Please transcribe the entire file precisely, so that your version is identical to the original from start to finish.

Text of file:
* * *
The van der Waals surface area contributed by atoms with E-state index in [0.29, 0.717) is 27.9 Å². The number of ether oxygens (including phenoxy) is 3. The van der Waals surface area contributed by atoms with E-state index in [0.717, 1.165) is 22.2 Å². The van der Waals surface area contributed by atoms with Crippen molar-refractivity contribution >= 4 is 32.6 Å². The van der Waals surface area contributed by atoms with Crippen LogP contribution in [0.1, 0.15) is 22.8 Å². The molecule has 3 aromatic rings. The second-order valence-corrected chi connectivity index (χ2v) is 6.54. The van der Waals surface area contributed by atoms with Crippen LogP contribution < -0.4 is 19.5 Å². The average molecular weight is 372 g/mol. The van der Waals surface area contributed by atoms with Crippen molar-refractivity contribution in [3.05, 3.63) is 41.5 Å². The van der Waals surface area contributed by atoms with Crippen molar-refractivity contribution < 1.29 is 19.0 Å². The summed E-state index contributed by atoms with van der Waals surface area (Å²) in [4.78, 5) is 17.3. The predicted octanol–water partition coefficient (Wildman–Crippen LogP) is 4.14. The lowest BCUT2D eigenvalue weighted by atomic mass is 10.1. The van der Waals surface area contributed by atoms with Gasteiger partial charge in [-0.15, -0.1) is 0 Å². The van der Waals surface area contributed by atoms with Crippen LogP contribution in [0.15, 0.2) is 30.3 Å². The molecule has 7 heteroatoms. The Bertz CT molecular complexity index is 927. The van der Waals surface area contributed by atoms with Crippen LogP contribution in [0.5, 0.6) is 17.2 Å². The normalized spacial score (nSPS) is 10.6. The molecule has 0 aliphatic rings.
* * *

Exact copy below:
The van der Waals surface area contributed by atoms with E-state index in [0.29, 0.717) is 27.9 Å². The number of ether oxygens (including phenoxy) is 3. The van der Waals surface area contributed by atoms with E-state index in [0.717, 1.165) is 22.2 Å². The van der Waals surface area contributed by atoms with Crippen molar-refractivity contribution >= 4 is 32.6 Å². The van der Waals surface area contributed by atoms with Crippen LogP contribution in [0.1, 0.15) is 22.8 Å². The molecule has 3 aromatic rings. The second-order valence-corrected chi connectivity index (χ2v) is 6.54. The van der Waals surface area contributed by atoms with Crippen LogP contribution < -0.4 is 19.5 Å². The average molecular weight is 372 g/mol. The van der Waals surface area contributed by atoms with Crippen molar-refractivity contribution in [3.05, 3.63) is 41.5 Å². The van der Waals surface area contributed by atoms with Crippen molar-refractivity contribution < 1.29 is 19.0 Å². The summed E-state index contributed by atoms with van der Waals surface area (Å²) in [4.78, 5) is 17.3. The predicted octanol–water partition coefficient (Wildman–Crippen LogP) is 4.14. The lowest BCUT2D eigenvalue weighted by atomic mass is 10.1. The van der Waals surface area contributed by atoms with Gasteiger partial charge in [-0.15, -0.1) is 0 Å². The van der Waals surface area contributed by atoms with Crippen LogP contribution in [0.15, 0.2) is 30.3 Å². The molecule has 7 heteroatoms. The Bertz CT molecular complexity index is 927. The van der Waals surface area contributed by atoms with Crippen LogP contribution in [0.5, 0.6) is 17.2 Å². The normalized spacial score (nSPS) is 10.6. The molecule has 0 aliphatic rings.